Safety To-Do #3: Sign Up for a CPR Training or Refresher Course

January 20, 2009 — By


Most of us have heard of Cardiopulmonary Resuscitation (CPR) and understand that it can save lives.  Yet, as with so many safety tasks, we somehow fail to act on that knowledge and arm ourselves with this simple and effective life-saving skill.

Without oxygen, the brain will begin to die within four to six minutes.  Therefore, if a person loses heart function, known as cardiac arrest, it is critical that the brain continue to receive oxygen by some other means.  This is where CPR comes in.  A cardiac arrest victim’s chances of survival are reduced by seven to ten percent with every minute that passes without CPR.  After 10 minutes pass, resuscitation is unlikely.  A care-giver or bystander’s ability to react immediately is often the victim’s only chance at survival.  (American Heart Association)

While most of the hundreds of thousands of cases of cardiac arrest that occur in the US each year are caused by coronary heart disease, other causes exist, many of which can occur at any age.

Causes of heart failure (not an exhaustive list):
Choking
Coronary heart disease
Drowning
Electrocution
Respiratory failure
Trauma

By knowing CPR, you may be able to save a person suffering from one of the above injuries or conditions.  Even if you have already been through CPR training at some point in your life, if it has been more than five years, you are due for a refresher course.  Not only do memories fade, but new research over the years has led to changes in recommended techniques for administering CPR.  In an emergency, it will be difficult to remain calm if you doubt your recollection of the steps or worry that there is something more you could be doing.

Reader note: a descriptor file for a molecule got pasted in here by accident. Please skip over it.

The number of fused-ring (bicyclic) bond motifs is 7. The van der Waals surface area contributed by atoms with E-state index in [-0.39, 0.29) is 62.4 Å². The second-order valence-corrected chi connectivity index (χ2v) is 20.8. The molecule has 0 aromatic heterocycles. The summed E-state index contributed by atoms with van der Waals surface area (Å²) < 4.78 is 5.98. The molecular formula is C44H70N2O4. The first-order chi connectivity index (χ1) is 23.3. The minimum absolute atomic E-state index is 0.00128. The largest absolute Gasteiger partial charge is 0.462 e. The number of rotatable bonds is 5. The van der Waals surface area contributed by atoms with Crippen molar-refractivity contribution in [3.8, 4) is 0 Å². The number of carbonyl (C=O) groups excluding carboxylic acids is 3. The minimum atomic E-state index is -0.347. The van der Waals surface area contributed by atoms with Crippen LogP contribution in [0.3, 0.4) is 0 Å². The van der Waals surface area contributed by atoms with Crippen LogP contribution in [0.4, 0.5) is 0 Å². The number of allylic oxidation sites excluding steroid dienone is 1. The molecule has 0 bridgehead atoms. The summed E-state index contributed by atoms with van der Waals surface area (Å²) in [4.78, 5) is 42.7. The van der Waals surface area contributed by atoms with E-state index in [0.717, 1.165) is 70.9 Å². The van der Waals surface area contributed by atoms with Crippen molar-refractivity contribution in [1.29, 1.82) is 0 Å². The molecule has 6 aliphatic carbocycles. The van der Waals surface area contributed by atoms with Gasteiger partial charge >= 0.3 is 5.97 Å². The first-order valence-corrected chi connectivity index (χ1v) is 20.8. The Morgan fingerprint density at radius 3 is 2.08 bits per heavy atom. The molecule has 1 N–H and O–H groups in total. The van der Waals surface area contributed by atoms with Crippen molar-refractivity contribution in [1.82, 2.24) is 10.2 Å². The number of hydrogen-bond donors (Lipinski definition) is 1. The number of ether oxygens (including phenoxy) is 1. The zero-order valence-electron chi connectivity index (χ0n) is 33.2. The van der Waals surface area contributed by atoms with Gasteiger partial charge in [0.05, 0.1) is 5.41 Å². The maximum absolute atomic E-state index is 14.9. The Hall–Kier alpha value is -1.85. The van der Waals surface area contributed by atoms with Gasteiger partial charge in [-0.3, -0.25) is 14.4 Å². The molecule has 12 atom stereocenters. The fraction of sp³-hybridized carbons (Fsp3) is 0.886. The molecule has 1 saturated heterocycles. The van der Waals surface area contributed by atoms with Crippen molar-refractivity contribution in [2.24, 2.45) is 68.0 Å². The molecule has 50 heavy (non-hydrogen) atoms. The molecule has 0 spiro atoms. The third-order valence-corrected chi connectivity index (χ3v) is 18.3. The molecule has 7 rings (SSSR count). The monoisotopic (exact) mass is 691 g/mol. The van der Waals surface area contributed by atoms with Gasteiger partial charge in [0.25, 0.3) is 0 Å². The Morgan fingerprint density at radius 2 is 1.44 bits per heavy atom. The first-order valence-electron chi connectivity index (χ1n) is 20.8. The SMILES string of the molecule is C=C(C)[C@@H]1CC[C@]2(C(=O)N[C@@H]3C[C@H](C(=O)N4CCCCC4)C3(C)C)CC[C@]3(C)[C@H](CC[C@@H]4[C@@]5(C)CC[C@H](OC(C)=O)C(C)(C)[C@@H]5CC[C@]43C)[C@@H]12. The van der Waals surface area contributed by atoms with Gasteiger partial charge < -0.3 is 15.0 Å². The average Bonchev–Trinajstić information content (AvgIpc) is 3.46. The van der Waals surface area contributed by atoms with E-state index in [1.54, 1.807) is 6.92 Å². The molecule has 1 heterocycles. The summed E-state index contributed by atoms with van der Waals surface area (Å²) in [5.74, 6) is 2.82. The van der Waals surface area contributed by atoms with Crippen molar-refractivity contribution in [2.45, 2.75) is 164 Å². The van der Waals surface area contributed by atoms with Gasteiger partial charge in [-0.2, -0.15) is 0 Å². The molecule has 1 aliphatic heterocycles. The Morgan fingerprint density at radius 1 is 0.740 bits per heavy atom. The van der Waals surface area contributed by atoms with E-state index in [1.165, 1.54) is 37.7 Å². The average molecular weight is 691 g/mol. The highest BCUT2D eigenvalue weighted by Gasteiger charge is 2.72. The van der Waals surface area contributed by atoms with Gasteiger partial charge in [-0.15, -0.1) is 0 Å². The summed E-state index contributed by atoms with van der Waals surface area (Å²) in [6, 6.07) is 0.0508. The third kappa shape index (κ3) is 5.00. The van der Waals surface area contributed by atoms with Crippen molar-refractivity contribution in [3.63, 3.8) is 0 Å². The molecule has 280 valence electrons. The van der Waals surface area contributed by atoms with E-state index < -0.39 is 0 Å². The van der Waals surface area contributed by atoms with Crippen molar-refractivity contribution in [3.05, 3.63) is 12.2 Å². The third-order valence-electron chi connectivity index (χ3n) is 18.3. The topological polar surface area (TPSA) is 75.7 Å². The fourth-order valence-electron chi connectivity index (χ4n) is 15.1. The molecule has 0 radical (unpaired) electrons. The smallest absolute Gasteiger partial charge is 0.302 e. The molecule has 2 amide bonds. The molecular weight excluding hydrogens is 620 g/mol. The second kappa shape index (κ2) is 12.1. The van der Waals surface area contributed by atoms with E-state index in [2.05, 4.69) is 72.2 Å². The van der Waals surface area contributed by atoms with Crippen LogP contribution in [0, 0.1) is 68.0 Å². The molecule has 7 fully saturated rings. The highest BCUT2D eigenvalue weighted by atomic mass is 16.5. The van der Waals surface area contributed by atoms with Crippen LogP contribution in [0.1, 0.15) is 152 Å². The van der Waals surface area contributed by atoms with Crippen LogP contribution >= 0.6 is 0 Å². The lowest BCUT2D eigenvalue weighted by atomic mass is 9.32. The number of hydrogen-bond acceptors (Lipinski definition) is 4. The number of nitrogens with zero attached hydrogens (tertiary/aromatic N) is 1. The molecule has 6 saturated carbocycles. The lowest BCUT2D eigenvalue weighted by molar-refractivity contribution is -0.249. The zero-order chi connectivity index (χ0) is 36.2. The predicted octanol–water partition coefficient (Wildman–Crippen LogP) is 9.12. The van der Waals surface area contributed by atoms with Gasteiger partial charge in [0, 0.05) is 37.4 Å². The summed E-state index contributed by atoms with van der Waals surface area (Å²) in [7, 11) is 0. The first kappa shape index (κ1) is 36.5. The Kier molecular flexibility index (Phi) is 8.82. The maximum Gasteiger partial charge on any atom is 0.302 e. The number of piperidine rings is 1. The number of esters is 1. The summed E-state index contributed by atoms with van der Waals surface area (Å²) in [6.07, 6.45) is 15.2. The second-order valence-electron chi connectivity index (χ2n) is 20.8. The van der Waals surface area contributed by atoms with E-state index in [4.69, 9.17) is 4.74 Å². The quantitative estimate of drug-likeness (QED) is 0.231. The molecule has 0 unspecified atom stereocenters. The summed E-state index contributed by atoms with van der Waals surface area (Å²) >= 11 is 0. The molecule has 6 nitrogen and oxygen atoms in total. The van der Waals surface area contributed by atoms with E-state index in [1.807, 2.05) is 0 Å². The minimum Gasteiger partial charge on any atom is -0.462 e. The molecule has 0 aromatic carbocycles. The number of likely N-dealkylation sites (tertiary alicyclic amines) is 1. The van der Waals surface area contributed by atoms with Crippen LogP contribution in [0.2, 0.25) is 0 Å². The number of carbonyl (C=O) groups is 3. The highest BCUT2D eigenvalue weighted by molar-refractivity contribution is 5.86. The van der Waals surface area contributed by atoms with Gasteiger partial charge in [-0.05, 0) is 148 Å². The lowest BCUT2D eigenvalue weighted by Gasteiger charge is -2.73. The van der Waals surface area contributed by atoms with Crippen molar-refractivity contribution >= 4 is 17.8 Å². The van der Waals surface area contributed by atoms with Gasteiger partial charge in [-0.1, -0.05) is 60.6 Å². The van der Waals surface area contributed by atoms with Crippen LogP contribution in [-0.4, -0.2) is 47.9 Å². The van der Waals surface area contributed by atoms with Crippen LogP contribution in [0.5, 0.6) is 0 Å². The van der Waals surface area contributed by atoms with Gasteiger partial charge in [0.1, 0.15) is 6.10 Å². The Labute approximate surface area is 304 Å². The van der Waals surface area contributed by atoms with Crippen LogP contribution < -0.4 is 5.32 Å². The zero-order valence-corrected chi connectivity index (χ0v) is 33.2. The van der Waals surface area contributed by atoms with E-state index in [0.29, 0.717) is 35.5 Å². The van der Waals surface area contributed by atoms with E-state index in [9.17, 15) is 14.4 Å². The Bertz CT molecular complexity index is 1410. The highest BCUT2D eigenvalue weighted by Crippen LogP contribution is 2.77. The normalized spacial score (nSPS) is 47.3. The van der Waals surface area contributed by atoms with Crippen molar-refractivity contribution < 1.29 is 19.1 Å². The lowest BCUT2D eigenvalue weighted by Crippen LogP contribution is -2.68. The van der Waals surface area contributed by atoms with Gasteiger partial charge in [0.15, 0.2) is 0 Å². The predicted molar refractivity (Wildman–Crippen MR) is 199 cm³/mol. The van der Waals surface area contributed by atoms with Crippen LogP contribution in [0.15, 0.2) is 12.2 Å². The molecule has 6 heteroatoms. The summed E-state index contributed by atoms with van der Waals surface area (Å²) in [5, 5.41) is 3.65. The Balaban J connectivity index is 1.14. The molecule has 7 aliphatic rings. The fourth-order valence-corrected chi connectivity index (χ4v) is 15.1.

Furthermore, there are differences in how CPR is administered to children, especially infants, versus adults.  If you are expecting a baby or have young children at home, it is crucial that you and your child’s other caregiver(s) are caught up on CPR training.

Hence, this week’s safety To-Do is to identify and sign up for a CPR class.  Though you likely won’t have the opportunity to actually complete the course this week, your goal should be to get it on the calendar.  If you have children who are old enough to pay attention, be sure to look for a family class.  In fact, think about inviting another family or two to join you for the outing.  Planning to make a day of it will help fight the temptation to reschedule as the date arrives.

Many fire departments offer free CPR classes, often coupled with first aid training, so you may want to start there.  Here is a directory to help you locate contact information for your local fire department:
http://cms.firehouse.com/content/fhnet/usa_network.jsp

This link also provides CPR class information by zipcode:
http://www.americanheart.org/presenter.jhtml?identifier=3012360

Most of us will never find occasion to use our new life-saving skills, but how much better to know and not need than to need and not know.

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